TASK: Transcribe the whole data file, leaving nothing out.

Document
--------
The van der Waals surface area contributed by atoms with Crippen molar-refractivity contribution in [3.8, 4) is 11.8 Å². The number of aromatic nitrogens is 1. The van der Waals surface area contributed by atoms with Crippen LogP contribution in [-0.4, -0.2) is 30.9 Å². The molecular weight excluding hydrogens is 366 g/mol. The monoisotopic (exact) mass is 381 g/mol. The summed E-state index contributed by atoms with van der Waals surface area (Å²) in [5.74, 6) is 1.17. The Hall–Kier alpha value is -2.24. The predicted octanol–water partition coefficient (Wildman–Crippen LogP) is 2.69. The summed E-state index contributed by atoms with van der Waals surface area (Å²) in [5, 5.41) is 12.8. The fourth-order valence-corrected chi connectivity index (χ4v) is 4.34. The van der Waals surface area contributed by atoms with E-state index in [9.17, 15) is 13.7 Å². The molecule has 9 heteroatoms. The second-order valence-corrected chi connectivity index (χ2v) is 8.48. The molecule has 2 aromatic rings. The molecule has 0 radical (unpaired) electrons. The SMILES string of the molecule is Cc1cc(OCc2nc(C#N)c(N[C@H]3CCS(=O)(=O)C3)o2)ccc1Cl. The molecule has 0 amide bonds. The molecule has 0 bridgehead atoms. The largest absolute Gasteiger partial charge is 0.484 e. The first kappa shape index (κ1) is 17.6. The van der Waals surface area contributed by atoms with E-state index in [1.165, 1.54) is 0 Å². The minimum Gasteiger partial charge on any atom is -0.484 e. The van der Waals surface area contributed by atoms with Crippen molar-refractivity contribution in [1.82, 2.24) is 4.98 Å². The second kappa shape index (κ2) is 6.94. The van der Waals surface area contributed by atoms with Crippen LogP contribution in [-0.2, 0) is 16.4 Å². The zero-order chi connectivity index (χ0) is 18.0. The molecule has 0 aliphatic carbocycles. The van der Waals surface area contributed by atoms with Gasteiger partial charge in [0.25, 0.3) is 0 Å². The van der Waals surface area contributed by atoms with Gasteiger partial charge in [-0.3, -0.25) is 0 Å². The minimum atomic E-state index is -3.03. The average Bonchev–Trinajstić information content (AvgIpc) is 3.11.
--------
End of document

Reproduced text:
The van der Waals surface area contributed by atoms with Crippen molar-refractivity contribution in [3.8, 4) is 11.8 Å². The number of aromatic nitrogens is 1. The van der Waals surface area contributed by atoms with Crippen LogP contribution in [-0.4, -0.2) is 30.9 Å². The molecular weight excluding hydrogens is 366 g/mol. The monoisotopic (exact) mass is 381 g/mol. The summed E-state index contributed by atoms with van der Waals surface area (Å²) in [5.74, 6) is 1.17. The Hall–Kier alpha value is -2.24. The predicted octanol–water partition coefficient (Wildman–Crippen LogP) is 2.69. The summed E-state index contributed by atoms with van der Waals surface area (Å²) in [5, 5.41) is 12.8. The fourth-order valence-corrected chi connectivity index (χ4v) is 4.34. The van der Waals surface area contributed by atoms with E-state index in [9.17, 15) is 13.7 Å². The molecule has 9 heteroatoms. The second-order valence-corrected chi connectivity index (χ2v) is 8.48. The molecule has 2 aromatic rings. The molecule has 0 radical (unpaired) electrons. The SMILES string of the molecule is Cc1cc(OCc2nc(C#N)c(N[C@H]3CCS(=O)(=O)C3)o2)ccc1Cl. The molecule has 0 amide bonds. The molecule has 0 bridgehead atoms. The largest absolute Gasteiger partial charge is 0.484 e. The first kappa shape index (κ1) is 17.6. The van der Waals surface area contributed by atoms with E-state index in [1.165, 1.54) is 0 Å². The minimum Gasteiger partial charge on any atom is -0.484 e. The van der Waals surface area contributed by atoms with Crippen molar-refractivity contribution in [1.82, 2.24) is 4.98 Å². The second kappa shape index (κ2) is 6.94. The van der Waals surface area contributed by atoms with Crippen LogP contribution in [-0.2, 0) is 16.4 Å². The zero-order chi connectivity index (χ0) is 18.0. The molecule has 0 aliphatic carbocycles. The van der Waals surface area contributed by atoms with Gasteiger partial charge in [0.25, 0.3) is 0 Å². The van der Waals surface area contributed by atoms with Gasteiger partial charge in [-0.3, -0.25) is 0 Å². The minimum atomic E-state index is -3.03. The average Bonchev–Trinajstić information content (AvgIpc) is 3.11.